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Creativity coach, writing and creative process instructor, speaker, author of Around the Writer's Block: Using Brain Science to Write the Way You Want (Penguin/Tarcher 2012) and Dancing in the Dragon's Den (Red Wheel Weiser), Teaching Artist at the Loft Literary Center.

Finding a Writer’s Group that Really Works


feedbackIn response to a recent post about writer’s groups, Teresa commented that she connected with an online group, but when she signed on recently, she discovered “no one was doing the challenge. I got mad and let them know it. Then I didn’t do any better, wrote zip last night and surfed instead. Trivia.”

Teresa’s reaction to her online group demonstrates the power of mirror neurons; the company we keep can boost us up or bring us down.

Teresa added “I’d like to build the group into something like this ideal [described in the post]. I don’t know how.”

There’s a certain amount of luck in finding other writers you can build an effective writer’s group with, but there’s plenty of work we can do to make the group work. The Appendix to Around the Writer’s Block details what I’ve learned and observed about writer’s groups. I’ll excerpt and expand on parts of the Appendix in this and upcoming posts.

What Kind of Writer’s Group Do You Want: Critique or Support?

In AWB, I wrote:

“When most people think of a writer’s group, they think of a writer’s critique group where members read each other’s manuscripts and give feedback on the writing. A support group is focused more on sustaining the process of writing than on evaluating the quality of any particular piece of writing.

“This isn’t to say you can’t get support from a critique group or that you can’t get insightful feedback from a support group; it’s a question of the group’s primary purpose.”

Why Would You Want a Support Group?

check-in canstockphoto1873204 (2)Many writers make the mistake of dismissing support groups as a place to hold hands and give each other easy approval without the rigor of a true critique. It’s true that some writer’s groups become more social get-togethers than focused discussions of writing. But this can happen with both critique groups and support groups.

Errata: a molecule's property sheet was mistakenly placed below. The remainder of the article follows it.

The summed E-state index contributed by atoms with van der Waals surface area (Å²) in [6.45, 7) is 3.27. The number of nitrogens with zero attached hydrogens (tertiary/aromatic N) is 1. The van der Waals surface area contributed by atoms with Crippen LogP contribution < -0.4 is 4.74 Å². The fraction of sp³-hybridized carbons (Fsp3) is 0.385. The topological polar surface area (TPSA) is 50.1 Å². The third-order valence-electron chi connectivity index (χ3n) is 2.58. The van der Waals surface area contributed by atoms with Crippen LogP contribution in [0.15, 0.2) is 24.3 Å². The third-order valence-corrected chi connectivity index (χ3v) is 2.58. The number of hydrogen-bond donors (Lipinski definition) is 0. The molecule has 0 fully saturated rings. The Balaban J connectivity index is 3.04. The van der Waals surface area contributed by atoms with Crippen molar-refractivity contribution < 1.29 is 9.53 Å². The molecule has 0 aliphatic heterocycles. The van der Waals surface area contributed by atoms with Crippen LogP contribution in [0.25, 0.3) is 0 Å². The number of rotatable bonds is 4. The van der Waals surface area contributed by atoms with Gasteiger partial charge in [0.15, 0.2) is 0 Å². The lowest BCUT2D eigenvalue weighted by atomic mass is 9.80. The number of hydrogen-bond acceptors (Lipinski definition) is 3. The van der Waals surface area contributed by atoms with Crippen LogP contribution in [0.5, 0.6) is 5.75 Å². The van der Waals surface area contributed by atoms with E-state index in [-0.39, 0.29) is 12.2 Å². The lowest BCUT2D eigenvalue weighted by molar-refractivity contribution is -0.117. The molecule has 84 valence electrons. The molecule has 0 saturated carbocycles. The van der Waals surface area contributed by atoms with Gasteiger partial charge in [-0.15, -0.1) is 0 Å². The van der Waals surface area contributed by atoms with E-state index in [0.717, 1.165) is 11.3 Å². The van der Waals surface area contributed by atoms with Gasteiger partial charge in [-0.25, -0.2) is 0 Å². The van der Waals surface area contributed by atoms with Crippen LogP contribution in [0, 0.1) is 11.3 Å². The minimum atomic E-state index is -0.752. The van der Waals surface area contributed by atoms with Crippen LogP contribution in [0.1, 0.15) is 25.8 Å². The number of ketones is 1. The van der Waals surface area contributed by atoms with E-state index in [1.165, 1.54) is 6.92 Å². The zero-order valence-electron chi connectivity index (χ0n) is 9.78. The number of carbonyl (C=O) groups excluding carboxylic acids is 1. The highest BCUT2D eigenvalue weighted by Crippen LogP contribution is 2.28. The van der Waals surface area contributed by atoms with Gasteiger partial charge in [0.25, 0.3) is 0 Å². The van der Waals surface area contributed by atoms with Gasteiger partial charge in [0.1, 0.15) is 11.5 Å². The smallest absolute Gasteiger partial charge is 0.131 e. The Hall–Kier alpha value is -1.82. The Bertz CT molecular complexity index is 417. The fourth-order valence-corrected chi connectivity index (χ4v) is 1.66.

Support groups can be just as challenging and rigorous as a critique group, just in a different way. Instead of listening to others tell you what they think about your writing, the group listens to you be honest about your writing process.

When you get clear about what your commitments are and what you do to honor those commitments, you have the information you need to hold yourself accountable and keep improving your process. Believe me that is just as challenging as revising a piece in response to your colleagues’ feedback. After all, if you don’t have a reliable writing practice, you may never get around to doing that revision.

Why I Recommend You Choose a Writer’s Support Group First

Both kinds of writer’s groups are valuable, but unless you’re already in each of the two kinds of writer’s groups, you’ll need to choose what kind of group to join or form first. In AWB, I observe:

“Writers do need feedback at times, but you can make substantial progress without a critique group; writers always need support and accountability.”

I happen to be of the opinion that good writing comes from rewriting. The better we get about showing up consistently for our writing, the more opportunities we have for rewriting, and the better our writing becomes.

I also happen to be of the opinion, based on years of experience as a writer myself and as a teacher and coach of thousands of writers, that there are times in the development of a piece of writing when the last thing the writer needs is other people’s opinions and criticisms.

If you’re in a critique group, be sure the piece you’re planning to submit for critique is ready for feedback. If it is, identify what level of feedback the piece needs.

Even more importantly, be sure you’re really want and need feedback. If you’re inclined to dismiss that with “Of course I want feedback. What else would I be in a writer’s group for?” read this.

Next post we’ll take a look at principles that make it easier to form a new or re-form an existing writer’s group of either type.

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  1. Platinum Rule for Effective Writer’s Groups | The Bane of Your Resistance - July 30, 2014

    […] a recent comment, Teresa asked how to form an ideal writer’s group. I made recommendations in my last post, but it really comes down to the Platinum […]

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